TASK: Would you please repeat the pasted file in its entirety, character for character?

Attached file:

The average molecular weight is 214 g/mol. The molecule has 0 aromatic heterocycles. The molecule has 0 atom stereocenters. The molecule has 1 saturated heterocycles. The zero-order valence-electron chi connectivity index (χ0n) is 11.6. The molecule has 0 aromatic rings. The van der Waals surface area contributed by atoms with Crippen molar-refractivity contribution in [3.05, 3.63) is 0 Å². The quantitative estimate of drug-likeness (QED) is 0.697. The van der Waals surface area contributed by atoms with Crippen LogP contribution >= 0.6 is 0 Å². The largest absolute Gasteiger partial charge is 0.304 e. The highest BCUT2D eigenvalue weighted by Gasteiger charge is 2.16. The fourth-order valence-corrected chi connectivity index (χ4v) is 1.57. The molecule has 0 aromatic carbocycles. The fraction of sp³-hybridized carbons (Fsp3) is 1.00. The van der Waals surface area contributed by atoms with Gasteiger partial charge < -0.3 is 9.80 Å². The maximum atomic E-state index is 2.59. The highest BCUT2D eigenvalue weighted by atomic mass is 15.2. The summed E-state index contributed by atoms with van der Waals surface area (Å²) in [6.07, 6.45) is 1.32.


The average molecular weight is 214 g/mol. The molecule has 0 aromatic heterocycles. The molecule has 0 atom stereocenters. The molecule has 1 saturated heterocycles. The zero-order valence-electron chi connectivity index (χ0n) is 11.6. The molecule has 0 aromatic rings. The van der Waals surface area contributed by atoms with Crippen molar-refractivity contribution in [3.05, 3.63) is 0 Å². The quantitative estimate of drug-likeness (QED) is 0.697. The van der Waals surface area contributed by atoms with Crippen LogP contribution >= 0.6 is 0 Å². The largest absolute Gasteiger partial charge is 0.304 e. The highest BCUT2D eigenvalue weighted by Gasteiger charge is 2.16. The fourth-order valence-corrected chi connectivity index (χ4v) is 1.57. The molecule has 0 aromatic carbocycles. The fraction of sp³-hybridized carbons (Fsp3) is 1.00. The van der Waals surface area contributed by atoms with Gasteiger partial charge < -0.3 is 9.80 Å². The maximum atomic E-state index is 2.59. The highest BCUT2D eigenvalue weighted by atomic mass is 15.2. The summed E-state index contributed by atoms with van der Waals surface area (Å²) in [6.07, 6.45) is 1.32.